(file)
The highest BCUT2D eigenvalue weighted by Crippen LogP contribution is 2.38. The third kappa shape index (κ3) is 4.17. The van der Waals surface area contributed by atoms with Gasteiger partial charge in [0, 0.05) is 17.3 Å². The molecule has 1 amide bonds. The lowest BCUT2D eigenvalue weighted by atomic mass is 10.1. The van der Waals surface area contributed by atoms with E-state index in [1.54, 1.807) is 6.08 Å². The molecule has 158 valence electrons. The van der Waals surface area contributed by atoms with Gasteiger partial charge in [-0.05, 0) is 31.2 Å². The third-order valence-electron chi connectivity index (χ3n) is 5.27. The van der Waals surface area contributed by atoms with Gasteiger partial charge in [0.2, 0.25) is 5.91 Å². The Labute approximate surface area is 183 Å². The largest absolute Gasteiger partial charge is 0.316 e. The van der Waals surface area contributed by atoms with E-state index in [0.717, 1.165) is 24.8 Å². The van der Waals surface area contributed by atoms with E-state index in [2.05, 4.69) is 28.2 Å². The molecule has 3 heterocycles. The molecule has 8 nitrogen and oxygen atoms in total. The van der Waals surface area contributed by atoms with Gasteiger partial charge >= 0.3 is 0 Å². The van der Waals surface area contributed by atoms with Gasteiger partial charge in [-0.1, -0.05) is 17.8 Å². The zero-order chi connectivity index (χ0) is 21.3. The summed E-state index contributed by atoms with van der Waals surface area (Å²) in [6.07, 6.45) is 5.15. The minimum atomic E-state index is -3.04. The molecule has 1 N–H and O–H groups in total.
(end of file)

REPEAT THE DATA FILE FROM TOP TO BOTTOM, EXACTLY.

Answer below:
The highest BCUT2D eigenvalue weighted by Crippen LogP contribution is 2.38. The third kappa shape index (κ3) is 4.17. The van der Waals surface area contributed by atoms with Gasteiger partial charge in [0, 0.05) is 17.3 Å². The molecule has 1 amide bonds. The lowest BCUT2D eigenvalue weighted by atomic mass is 10.1. The van der Waals surface area contributed by atoms with E-state index in [1.54, 1.807) is 6.08 Å². The molecule has 158 valence electrons. The van der Waals surface area contributed by atoms with Gasteiger partial charge in [-0.05, 0) is 31.2 Å². The third-order valence-electron chi connectivity index (χ3n) is 5.27. The van der Waals surface area contributed by atoms with Gasteiger partial charge in [0.2, 0.25) is 5.91 Å². The Labute approximate surface area is 183 Å². The largest absolute Gasteiger partial charge is 0.316 e. The van der Waals surface area contributed by atoms with E-state index in [0.717, 1.165) is 24.8 Å². The van der Waals surface area contributed by atoms with E-state index in [2.05, 4.69) is 28.2 Å². The molecule has 3 heterocycles. The molecule has 8 nitrogen and oxygen atoms in total. The van der Waals surface area contributed by atoms with Gasteiger partial charge >= 0.3 is 0 Å². The van der Waals surface area contributed by atoms with Gasteiger partial charge in [-0.1, -0.05) is 17.8 Å². The zero-order chi connectivity index (χ0) is 21.3. The summed E-state index contributed by atoms with van der Waals surface area (Å²) in [6.07, 6.45) is 5.15. The minimum atomic E-state index is -3.04. The molecule has 1 N–H and O–H groups in total.